Transportation Secretary Slater Announces Proposed Revisions to Locomotive Engineer Regulations
Tuesday, September 22, 1998 (Washington, DC)
U.S. Transportation Secretary Rodney E. Slater today announced a proposal to revise and update federal safety regulations that govern both the nation’s railroads and the 40,000 men and women who work as locomotive engineers on America’s freight, passenger and commuter railroads.
"Safety is President Clinton’s highest transportation priority," Secretary Slater said. "This proposal would help ensure that America’s railroads continue to operate safely into the 21st century."
The Federal Railroad Administration’s (FRA) Notice of Proposed Rulemaking, published in today’s Federal Register, would strengthen the requirements concerning the training and qualifications of locomotive engineers and their supervisors.
"Mergers and the recent growth of smaller railroads have made the safety-critical work of locomotive engineers more important than ever," said FRA Administrator Jolene M. Molitoris. "This proposal eases regulatory burdens while maintaining high safety standards."
Molitoris was especially pleased that the proposal is the result of a consensus reached by the Railroad Safety Advisory Committee (RSAC). The RSAC is composed of 48 voting representatives from 27 member organizations nationwide, including railroads, rail labor unions, equipment manufacturers, state governments, and pubic interest groups.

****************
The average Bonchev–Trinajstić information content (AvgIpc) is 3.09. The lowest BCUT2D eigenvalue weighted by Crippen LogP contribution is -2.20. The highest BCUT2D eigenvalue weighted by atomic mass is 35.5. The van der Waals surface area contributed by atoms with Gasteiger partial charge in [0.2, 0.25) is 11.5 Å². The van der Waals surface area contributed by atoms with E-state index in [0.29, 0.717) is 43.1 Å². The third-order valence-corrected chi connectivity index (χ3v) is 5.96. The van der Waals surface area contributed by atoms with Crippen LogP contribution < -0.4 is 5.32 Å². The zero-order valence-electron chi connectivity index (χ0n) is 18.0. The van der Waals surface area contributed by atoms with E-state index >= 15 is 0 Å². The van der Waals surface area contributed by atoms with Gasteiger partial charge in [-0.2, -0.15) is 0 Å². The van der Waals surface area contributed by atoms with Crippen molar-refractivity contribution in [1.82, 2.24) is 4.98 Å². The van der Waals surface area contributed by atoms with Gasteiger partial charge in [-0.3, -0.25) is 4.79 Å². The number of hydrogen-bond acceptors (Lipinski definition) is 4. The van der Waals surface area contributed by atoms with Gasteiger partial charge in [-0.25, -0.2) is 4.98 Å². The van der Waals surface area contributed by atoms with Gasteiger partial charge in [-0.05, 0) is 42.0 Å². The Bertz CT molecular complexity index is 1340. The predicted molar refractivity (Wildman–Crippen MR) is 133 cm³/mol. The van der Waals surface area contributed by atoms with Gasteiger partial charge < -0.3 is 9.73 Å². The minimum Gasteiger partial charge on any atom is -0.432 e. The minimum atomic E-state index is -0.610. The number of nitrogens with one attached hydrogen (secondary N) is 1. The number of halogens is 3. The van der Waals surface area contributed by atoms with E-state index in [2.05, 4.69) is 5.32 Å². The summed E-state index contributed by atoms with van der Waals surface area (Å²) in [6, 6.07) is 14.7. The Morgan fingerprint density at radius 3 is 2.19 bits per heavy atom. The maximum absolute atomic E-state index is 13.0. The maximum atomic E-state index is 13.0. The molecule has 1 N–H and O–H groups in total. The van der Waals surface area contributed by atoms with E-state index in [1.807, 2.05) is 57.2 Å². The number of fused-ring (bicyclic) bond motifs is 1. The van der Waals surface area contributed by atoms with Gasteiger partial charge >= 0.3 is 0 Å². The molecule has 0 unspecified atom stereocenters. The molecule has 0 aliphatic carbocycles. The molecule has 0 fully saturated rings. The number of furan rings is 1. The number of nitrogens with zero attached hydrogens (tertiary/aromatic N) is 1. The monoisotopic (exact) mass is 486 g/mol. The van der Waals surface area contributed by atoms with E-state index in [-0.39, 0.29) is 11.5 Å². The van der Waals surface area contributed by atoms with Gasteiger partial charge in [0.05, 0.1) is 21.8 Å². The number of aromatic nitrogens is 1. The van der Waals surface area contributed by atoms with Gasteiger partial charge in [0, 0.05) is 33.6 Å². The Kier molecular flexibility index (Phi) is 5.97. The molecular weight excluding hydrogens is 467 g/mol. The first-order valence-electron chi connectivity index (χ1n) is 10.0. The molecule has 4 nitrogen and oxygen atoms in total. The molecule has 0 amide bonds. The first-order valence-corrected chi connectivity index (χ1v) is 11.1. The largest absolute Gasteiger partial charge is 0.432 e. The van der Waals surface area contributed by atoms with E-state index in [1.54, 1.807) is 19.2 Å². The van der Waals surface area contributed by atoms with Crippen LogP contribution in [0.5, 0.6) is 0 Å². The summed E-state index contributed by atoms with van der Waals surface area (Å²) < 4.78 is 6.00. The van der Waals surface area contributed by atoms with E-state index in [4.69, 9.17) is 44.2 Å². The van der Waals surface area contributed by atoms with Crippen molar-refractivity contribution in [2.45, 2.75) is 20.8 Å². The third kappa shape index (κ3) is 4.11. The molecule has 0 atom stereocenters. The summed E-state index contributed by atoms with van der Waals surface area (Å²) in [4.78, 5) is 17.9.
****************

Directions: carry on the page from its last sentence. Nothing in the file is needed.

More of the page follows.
Since 1992, the regulations have required railroads to disqualify locomotive engineers who violate certain safety rules. The proposal retains this provision but amends the disqualification periods and provides increased opportunities for remedial training for less serious violations. It also addresses minimum safety standards for the operation of vehicles which may be used in lieu of traditional locomotives. The proposal defines the options available to new, start-up railroads and the methods to be used to train and qualify locomotive engineers when increased business allows abandoned lines to be rehabilitated and reopened. In addition, it clarifies the minimum hearing and vision standards needed to safely operate locomotives and trains.
If adopted as proposed in today’s notice, the rule would be the first comprehensive revision of the locomotive engineer safety regulations since they became effective in 1991. The proposal is in FRA’s Docket No. RSOR-9, Notice 10. Interested parties who wish to comment on the proposal must do so within 60 days of its publication in the Federal Register.